Aging hunters should consider hunting with youth to invigorate themselves.
Pennsylvania – Ron Steffe
For those willing to work, hunting Pennsylvania’s public lands can equate to downing a buck of a lifetime.
With COVID-19, it’s difficult to judge how many hunters took advantage of this regulation change.
It remains to be seen, but with a huge increase of infections the country and our state is facing now, many reasonable hunters may skip their rifle season trips this year.
Losing someone who graciously shared his land with many hunters is a sad thing in Pennsylvania.
Plastics in the stomachs of smallies speaks volumes about pollution.
Cooler weather, shorter days and whitetails’ interest turning to breeding makes for great deer hunting.
Archery hunters and harvest numbers showing strong increases in Pennsylvania.
CWD remains a highly serious threat to white-tailed deer and elk populations in Pennsylvania.
To be hunting once again in Pennsylvania will lower stress of COVID-19.
Declining numbers of state bird beyond worrisome in Pennsylvania.
Evening rides through deer country show a high number of healthy-looking deer.
PFBC reveals strategy for management of both wild and hatchery trout and their waters over the next four years.
Questions surround how well trout do after numerous releases.
The owner’s accounts showed that a total of 570 rabbits were harvested off of this exceptional rabbit dog.
It made for difficult first week of spring gobbler hunting in Pennsylvania.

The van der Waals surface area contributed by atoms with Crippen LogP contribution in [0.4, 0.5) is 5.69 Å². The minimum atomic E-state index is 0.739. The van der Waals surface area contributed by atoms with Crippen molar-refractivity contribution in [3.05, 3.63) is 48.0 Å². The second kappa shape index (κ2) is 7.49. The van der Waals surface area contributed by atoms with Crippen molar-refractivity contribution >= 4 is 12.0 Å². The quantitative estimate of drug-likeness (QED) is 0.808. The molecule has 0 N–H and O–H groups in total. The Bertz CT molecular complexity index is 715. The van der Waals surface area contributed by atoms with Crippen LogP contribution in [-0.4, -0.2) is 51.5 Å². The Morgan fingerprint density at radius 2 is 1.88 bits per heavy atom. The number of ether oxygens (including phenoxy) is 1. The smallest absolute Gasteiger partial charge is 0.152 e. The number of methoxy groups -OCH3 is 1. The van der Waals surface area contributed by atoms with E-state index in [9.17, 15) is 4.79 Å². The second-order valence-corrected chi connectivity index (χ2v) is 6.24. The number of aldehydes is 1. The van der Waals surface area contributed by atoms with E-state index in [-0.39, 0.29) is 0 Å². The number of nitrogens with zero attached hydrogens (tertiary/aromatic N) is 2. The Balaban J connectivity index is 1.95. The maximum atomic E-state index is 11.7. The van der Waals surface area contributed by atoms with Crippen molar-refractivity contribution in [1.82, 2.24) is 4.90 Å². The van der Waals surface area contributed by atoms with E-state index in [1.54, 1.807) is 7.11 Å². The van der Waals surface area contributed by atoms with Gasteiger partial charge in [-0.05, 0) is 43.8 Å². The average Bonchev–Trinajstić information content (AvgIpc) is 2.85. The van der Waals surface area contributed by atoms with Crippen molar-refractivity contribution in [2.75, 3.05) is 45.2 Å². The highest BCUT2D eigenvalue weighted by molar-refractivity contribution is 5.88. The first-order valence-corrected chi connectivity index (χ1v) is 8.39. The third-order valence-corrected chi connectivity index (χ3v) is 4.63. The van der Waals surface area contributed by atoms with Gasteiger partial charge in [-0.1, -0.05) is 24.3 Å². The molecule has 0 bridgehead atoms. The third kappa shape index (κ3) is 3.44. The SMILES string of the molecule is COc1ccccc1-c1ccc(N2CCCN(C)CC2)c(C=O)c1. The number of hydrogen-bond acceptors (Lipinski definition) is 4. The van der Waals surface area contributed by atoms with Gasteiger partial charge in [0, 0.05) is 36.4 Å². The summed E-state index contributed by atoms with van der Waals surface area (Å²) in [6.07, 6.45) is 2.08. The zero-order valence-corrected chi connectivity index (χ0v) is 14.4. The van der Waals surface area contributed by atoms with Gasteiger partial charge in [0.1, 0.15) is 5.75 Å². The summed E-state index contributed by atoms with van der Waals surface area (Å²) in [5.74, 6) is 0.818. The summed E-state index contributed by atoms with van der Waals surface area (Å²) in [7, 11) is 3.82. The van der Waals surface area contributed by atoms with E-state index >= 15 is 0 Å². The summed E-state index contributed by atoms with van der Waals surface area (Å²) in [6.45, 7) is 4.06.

With all this extra time, high school and college students are spending many hours trout fishing.
Double-crested cormorants in Pennsylvania enjoying benefits of stocked trout without human competition.
With the coronavirus placing people at home beyond their usual timeframe, spending additional hours within nature’s settings becomes an excellent benefit.
Hispanic families in Berks County to benefit from fishing programs specially aimed at increasing their angling participation.
Many not pleased with PGC’s proposal to reinstate statewide concurrent anterless and antlered season.
Call it climate change, a freakish mild winter or little snow cover, but huge flocks of greater snow geese have made their way into Pennsylvania, especially the southeastern portion-much earlier than normal.
Now conscious of them and what they once meant and mean now, the blogger hopes some future hunters who trek the woods he has understand just what those old piles of stones and rocks represent.
The outdoor world of Pennsylvania has many needs, but these are this blogger’s top two.
It’s all about the same when it comes to hunter numbers and harvested deer.
The carnage of deer and other wildlife hit on Pennsylvania highways is a horrifying loss of one of the state’s most important and loved resources.